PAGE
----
Everything on the surface of the Earth rests on massive tectonic plates that resemble a jelly sandwich, with two rigid pieces -- the upper crust and the upper mantle -- enclosing a gooey middle layer of very hot rocks, which is the lower crust. The plates move ever so slowly around the globe over a deeper hot layer called the asthenosphere.
Temperature plays a fundamental role in determining the strength, thickness, and buoyancy of the lower crust. A research team led by Colorado State University has mapped the temperature and viscosity of the lower crust for the first time and found that, under much of the western United States, the layer is hot enough to be near its initial melting point and, therefore, quite runny.
This new research shows that significant regions of the lower crust have little strength, and that over several million years, could lead to many mountains in the western U.S. being flattened.
"Having a map of the temperature gives us an understanding of how strong the plate is," said Derek Schutt, associate professor in CSU's Department of Geosciences. "What we found is that there are places where the crust is not strong enough to hold the topography."
Imagine three slices of Silly Putty, two frozen pieces lying on the top and bottom of one that is room temperature. When you push on the top layer, the warm Silly Putty will be squeezed flat. Similar mechanics are at work in the Earth's crust.
"Mountains are formed by forces pushing things around, and weak areas collapsing," according to Schutt.
Outside forces could potentially push on the crust and that force could be transferred deep inland, which is called orogenic float, he said. The new study suggests this process may occur more often than previously thought.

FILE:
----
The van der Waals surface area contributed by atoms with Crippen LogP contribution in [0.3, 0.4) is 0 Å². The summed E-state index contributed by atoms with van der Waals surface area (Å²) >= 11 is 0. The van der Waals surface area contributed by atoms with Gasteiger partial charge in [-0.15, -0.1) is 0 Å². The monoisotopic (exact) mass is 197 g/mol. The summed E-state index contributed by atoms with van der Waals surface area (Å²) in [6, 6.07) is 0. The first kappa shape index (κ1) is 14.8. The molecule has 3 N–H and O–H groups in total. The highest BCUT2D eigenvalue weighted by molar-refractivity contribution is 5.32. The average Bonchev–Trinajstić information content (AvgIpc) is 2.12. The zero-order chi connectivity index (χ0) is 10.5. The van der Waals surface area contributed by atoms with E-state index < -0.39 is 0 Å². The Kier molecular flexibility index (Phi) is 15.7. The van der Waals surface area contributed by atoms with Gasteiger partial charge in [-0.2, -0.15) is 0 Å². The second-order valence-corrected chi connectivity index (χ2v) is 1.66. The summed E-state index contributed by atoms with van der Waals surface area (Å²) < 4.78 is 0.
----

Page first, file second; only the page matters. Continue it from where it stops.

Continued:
"That can cause mountains to form at a great distance from where you're pushing on things," Schutt said. "Because the lower crust is mobile, force can be transmitted over a large distance."
Scientists generally think of tectonic plates, or lithosphere, as being made up of the crust and a cold uppermost mantle. But in this new analysis, the team saw something akin to ball bearings slipping between the crust and mantle. While not unexpected, this study was able to map the extent of the areas resembling ball bearings.
"The 'ball bearings' keep separate what's happening in the mantle from what's happening in the crust," said Schutt.
Researchers calculated temperatures at the bottom of the crust, which varies in thickness, by measuring the velocity of seismic waves that travel near the interface between the lower crust and uppermost mantle.
In the western U.S., the crust is very hot, which is what makes it so weak.
"We know in general that the lower crust in the western United States seems hot," said Schutt. "But this is the first time we've been able to really ascribe a temperature to a specific location."
The findings, he said, are not too surprising. But the research could lead to more insight about why mountains exist and, more specifically, why they exist in places where the temperatures in the lower crust are so high.
Schutt and the research team will continue to explore the causes of variations in tectonic plate strength as part of an ongoing project between Colorado State University, Utah State University, and Scripps Institution of Oceanography at the University of California, San Diego. This research is funded by the National Science Foundation's Earthscope Program.
Tony Lowry from Utah State University and Janine Buehler from Scripps Institution of Oceanography are co-authors of the study, which was published in Geology.
The Department of Geosciences is part of the Warner College of Natural Resources at CSU.